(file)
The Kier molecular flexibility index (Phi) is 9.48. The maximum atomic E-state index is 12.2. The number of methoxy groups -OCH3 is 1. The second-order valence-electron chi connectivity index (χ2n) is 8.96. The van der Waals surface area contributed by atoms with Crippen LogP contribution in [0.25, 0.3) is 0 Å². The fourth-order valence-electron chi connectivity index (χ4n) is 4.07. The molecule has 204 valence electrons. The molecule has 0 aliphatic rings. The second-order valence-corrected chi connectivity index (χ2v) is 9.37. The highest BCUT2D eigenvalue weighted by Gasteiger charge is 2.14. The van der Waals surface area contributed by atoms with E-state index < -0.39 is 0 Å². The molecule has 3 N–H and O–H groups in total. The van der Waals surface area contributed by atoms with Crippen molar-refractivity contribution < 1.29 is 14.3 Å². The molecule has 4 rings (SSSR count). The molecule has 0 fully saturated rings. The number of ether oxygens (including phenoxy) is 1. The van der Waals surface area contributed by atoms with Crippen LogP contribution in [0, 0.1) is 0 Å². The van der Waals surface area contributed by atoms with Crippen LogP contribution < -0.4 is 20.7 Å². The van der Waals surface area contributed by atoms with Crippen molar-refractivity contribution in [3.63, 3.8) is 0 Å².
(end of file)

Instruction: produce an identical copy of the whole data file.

The Kier molecular flexibility index (Phi) is 9.48. The maximum atomic E-state index is 12.2. The number of methoxy groups -OCH3 is 1. The second-order valence-electron chi connectivity index (χ2n) is 8.96. The van der Waals surface area contributed by atoms with Crippen LogP contribution in [0.25, 0.3) is 0 Å². The fourth-order valence-electron chi connectivity index (χ4n) is 4.07. The molecule has 204 valence electrons. The molecule has 0 aliphatic rings. The second-order valence-corrected chi connectivity index (χ2v) is 9.37. The highest BCUT2D eigenvalue weighted by Gasteiger charge is 2.14. The van der Waals surface area contributed by atoms with E-state index < -0.39 is 0 Å². The molecule has 3 N–H and O–H groups in total. The van der Waals surface area contributed by atoms with Crippen molar-refractivity contribution < 1.29 is 14.3 Å². The molecule has 4 rings (SSSR count). The molecule has 0 fully saturated rings. The number of ether oxygens (including phenoxy) is 1. The van der Waals surface area contributed by atoms with Crippen LogP contribution in [0, 0.1) is 0 Å². The van der Waals surface area contributed by atoms with Crippen LogP contribution < -0.4 is 20.7 Å². The van der Waals surface area contributed by atoms with Crippen molar-refractivity contribution in [3.63, 3.8) is 0 Å².